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Pay Parity in New Zealand and Across the World

When it was revealed that British actress Elizabeth Foy, who won a Golden Globe for her portrayal of Queen Elizabeth II in The Crown, was paid less than her male counterpart, Matt Smith, the producers of the Netflix show scrambled to rectify the anomaly after a barrage of public outrage. “No one gets paid more than the Queen” they announced, but in a world where even a queen has to fight for equal pay, what progress are we making to close the gender pay gap?

This year on 1 January Iceland was the first country to make it illegal to pay women less than men. Equal pay policies are now mandatory for companies – both private and public sector – with 25 or more employees. Companies that cannot show that they provide equal pay will be subject to fines. The new law is significant because it does not require the female employee to prove that the employer discriminated against her; rather, the company has the burden to prove that its pay practices are fair.

Here in New Zealand, we are making some strides to address the gaps in pay equity, but we still have a very long way to go, particularly if we choose to listen to some of the male commentators that dominate our entertainment industry and airwaves.

One of the most significant moves was the Care and Support Workers pay equity settlement in April, which was historic as it directly addressed the past undervaluation of care and support work. It meant hefty pay increases in three government-funded service sectors which employ mainly women on low rates: aged residential care, home support, and disability services. As is often the case with change, the campaign was driven by a sole individual, primary litigant, rest home caregiver Kristine Bartlett.

Since July 2017 when the new scale was brought in, 55,000 care and support workers have received pay rises of between 15% and 50%. The deal will cost the Government more than $500 million a year when fully implemented in five years.

Another recent achievement was when Andy Martin, chief executive of New Zealand Football announced that “No matter who you are, whatever gender, when you pull on a New Zealand football shirt you’re entitled to the same treatment and respect no matter what.”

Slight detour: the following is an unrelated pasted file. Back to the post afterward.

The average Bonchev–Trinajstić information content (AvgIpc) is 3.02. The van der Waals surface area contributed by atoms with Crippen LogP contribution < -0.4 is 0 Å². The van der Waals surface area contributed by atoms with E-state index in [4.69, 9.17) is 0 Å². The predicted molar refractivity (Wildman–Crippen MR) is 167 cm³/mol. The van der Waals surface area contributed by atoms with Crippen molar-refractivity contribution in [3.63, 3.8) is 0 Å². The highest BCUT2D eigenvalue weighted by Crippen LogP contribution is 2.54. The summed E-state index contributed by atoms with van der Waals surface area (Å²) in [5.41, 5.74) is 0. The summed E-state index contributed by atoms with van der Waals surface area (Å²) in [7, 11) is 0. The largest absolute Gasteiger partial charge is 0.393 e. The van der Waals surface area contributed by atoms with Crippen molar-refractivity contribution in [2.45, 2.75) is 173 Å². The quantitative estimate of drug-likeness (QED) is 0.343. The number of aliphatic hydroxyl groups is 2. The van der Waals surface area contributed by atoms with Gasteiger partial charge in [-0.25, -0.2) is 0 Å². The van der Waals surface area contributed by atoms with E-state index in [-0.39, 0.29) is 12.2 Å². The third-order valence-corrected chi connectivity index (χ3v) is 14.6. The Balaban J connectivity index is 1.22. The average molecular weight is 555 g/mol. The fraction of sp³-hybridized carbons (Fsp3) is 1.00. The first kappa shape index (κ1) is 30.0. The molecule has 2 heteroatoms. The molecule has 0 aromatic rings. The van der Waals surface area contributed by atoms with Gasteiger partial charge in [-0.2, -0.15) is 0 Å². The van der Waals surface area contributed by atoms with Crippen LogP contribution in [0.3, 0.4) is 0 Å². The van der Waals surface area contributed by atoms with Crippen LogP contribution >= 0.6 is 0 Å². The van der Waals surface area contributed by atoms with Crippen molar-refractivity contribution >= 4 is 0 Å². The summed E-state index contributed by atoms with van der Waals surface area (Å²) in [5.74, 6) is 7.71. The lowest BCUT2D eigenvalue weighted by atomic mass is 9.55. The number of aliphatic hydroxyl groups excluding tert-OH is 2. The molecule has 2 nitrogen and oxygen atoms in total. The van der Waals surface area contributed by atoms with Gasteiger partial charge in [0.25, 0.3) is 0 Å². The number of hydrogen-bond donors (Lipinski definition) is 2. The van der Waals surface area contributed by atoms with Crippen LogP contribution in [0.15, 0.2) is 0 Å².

New Zealand Football (NZF) and the New Zealand Professional Footballers’ Association (NZPFA) recently announced a new three-year agreement had been reached which grants equality in four key areas for the All Whites and Football Ferns. They are:

  • pay parity;
  • equal prize money;
  • equal rights for image use; and
  • parity with travel while representing New Zealand.

Most importantly, this was done not to be trailblazers for other codes, but because it is the right thing to do.

Employment New Zealand clearly states that an employee’s pay, conditions, experiences in the workplace and access to jobs at all levels of their workplace should not be affected by their gender.

Those in private, public, and non-profit sectors need to be paying attention and taking action. Some of the actions they could take include:

  1. Care enough to address pay equity and take care to ensure that there is equal footing for the men and women in your organisation.
  2. Establish a review process to identify whether your organisation’s pay and rewards and participation in job types and levels are affected by gender.
  3. Assess the impact of gender on the pay and participation of women, analysing quantitative HR and payroll data.
  4. Carry out a robust job evaluation – a systematic analytical process to work out the size of each job relative to others, ignoring what sex predominately performs the work.
  5. Don’t be left to apologise after – get it right at the start. Because there is a growing significant emphasis on pay equity issues at the local, national and international levels, employers should be encouraged to review their compensation structure and begin the process of conducting remediation, where necessary.

Unfortunately, at the current rate of progress, it is estimated that it will take up to 217 years to close the global economic gender gap. In reality, the lack of pay equity is a systemic problem that needs to be tackled by new and bold methods. Every business in New Zealand can choose to act now.

Paying a woman significantly less for doing the same job as her male counterpart just doesn’t make sense.

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